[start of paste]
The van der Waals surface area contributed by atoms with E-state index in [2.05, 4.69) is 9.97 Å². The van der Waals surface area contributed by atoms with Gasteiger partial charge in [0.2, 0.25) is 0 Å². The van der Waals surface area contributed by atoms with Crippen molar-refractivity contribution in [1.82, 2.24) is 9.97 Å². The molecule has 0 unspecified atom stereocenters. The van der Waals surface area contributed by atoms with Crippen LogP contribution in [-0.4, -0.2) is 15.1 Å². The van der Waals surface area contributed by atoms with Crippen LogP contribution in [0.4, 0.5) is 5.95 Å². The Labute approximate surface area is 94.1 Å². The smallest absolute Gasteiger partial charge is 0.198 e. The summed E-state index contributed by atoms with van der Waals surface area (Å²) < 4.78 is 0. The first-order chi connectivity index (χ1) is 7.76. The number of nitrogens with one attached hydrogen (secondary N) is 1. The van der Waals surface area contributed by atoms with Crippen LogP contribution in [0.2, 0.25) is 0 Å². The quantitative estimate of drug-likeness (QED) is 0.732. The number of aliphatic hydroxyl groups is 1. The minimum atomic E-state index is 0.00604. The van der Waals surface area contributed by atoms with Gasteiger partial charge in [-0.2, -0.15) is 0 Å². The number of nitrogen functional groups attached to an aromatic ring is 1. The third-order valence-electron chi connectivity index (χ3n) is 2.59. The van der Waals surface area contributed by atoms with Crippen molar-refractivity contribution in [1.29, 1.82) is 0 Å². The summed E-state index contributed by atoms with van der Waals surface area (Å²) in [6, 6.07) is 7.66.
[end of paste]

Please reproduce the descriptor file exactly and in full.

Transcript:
The van der Waals surface area contributed by atoms with E-state index in [2.05, 4.69) is 9.97 Å². The van der Waals surface area contributed by atoms with Gasteiger partial charge in [0.2, 0.25) is 0 Å². The van der Waals surface area contributed by atoms with Crippen molar-refractivity contribution in [1.82, 2.24) is 9.97 Å². The molecule has 0 unspecified atom stereocenters. The van der Waals surface area contributed by atoms with Crippen LogP contribution in [-0.4, -0.2) is 15.1 Å². The van der Waals surface area contributed by atoms with Crippen LogP contribution in [0.4, 0.5) is 5.95 Å². The Labute approximate surface area is 94.1 Å². The smallest absolute Gasteiger partial charge is 0.198 e. The summed E-state index contributed by atoms with van der Waals surface area (Å²) < 4.78 is 0. The first-order chi connectivity index (χ1) is 7.76. The number of nitrogens with one attached hydrogen (secondary N) is 1. The van der Waals surface area contributed by atoms with Crippen LogP contribution in [0.2, 0.25) is 0 Å². The quantitative estimate of drug-likeness (QED) is 0.732. The number of aliphatic hydroxyl groups is 1. The minimum atomic E-state index is 0.00604. The van der Waals surface area contributed by atoms with Gasteiger partial charge in [-0.2, -0.15) is 0 Å². The number of nitrogen functional groups attached to an aromatic ring is 1. The third-order valence-electron chi connectivity index (χ3n) is 2.59. The van der Waals surface area contributed by atoms with Crippen molar-refractivity contribution in [1.29, 1.82) is 0 Å². The summed E-state index contributed by atoms with van der Waals surface area (Å²) in [6, 6.07) is 7.66.